Grasshoppers, crickets and bush-crickets
This family contains more than 6,400 species, ranging from 5mm in length to as long as 130mm. Known as the katydids and bushcrickets, there are 11 species in the UK that belong to this family. They can be distinguished from grasshoppers by their very long antennae.
What do they look like?
This species is relatively easy to identify, in part because of their size. The males can grow up to 36 millimetres in length and females reach nearly 70 millimetres. They are normally completely green apart from a brown rust coloured line on the top of their body, although some have been found to be more yellow or with yellow legs. They also have long antennae that can be up to three times the length of the body. The females carry a long ovipositor (an egg-laying organ) that is located at the end of their body and curves down slightly. These ovipositors can be up to 32 millimetres in length and are used for laying eggs into the soil.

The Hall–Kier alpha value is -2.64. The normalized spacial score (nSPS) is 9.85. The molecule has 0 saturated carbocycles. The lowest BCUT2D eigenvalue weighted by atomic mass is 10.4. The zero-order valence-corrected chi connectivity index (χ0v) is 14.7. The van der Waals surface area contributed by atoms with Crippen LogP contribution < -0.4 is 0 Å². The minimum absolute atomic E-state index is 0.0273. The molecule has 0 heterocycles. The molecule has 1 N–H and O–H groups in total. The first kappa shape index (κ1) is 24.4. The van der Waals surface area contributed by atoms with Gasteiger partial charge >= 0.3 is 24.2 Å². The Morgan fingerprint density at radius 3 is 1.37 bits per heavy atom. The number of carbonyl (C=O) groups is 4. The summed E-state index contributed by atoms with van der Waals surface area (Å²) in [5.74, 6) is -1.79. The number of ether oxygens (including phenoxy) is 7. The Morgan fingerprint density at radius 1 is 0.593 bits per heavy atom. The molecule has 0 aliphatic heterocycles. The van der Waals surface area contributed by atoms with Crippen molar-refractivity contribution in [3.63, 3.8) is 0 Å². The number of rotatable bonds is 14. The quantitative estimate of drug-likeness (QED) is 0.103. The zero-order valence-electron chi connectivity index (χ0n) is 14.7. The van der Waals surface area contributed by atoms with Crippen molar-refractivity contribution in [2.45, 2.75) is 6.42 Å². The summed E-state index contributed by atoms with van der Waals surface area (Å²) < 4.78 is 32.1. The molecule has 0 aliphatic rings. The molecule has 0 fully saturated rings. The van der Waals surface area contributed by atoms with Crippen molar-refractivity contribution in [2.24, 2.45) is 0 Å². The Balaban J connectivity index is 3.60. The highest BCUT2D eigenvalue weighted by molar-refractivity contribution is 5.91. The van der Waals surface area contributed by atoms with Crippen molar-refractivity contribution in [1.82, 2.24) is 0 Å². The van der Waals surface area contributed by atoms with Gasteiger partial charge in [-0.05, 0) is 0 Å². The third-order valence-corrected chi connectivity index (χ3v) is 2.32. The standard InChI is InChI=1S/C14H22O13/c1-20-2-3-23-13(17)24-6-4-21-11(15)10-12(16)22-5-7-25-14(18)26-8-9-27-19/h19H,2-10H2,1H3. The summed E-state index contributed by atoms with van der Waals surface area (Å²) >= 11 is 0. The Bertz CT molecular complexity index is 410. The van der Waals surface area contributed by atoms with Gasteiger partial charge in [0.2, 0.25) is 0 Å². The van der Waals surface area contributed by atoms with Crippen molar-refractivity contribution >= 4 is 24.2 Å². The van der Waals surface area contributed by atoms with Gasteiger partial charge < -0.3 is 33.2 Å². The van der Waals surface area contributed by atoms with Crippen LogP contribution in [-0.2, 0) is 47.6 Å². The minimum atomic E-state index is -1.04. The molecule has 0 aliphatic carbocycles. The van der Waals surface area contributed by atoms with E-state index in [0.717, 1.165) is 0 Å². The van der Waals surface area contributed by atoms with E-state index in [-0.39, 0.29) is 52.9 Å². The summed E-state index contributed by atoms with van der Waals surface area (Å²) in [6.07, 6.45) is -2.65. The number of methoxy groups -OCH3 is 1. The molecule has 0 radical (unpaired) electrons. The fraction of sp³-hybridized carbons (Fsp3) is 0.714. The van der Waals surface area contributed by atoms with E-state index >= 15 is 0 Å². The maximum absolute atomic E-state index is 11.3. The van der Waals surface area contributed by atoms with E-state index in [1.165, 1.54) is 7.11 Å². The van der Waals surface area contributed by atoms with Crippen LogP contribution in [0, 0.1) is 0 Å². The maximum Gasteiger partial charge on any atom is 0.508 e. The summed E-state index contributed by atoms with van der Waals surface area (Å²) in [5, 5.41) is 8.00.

Where do they live?
They are mostly found in herbaceous and shrubby habitats such as grasslands, heathlands, meadows, woodlands and occasionally gardens.
Where can they be found?
They can be found in Southern England and South Wales, although some have been found in the lower midlands.
When can you see them?
The nymphs can be found from April and mature into adults in late June. They are active until October.
The females lay their eggs using their ovipositor into soil. The eggs then enter a process called diapause, where they lay dormant over the first winter. When the warmer weather returns, the eggs start to develop until they are near the point of hatching. The eggs then enter diapause again for the second winter. They may hatch and develop into a nymph around April, maturing into an adult in late June.
Alternatively, after the first winter, the diapause can last as long as 7 years, so they would not develop into an adult until 7 years later. As a result, the life cycle can last anywhere between 2 and 7 years. This adaptation helps the species to survive variable climates.
What do they do?
Great green bush crickets feed mainly on flies, caterpillars, and other insect larvae. This helps to control the abundance of other insects and regulate the populations within the ecosystem.
Did you know?
These bush crickets can give a painful bite if you try to handle them, so it is best to admire them within their natural environment.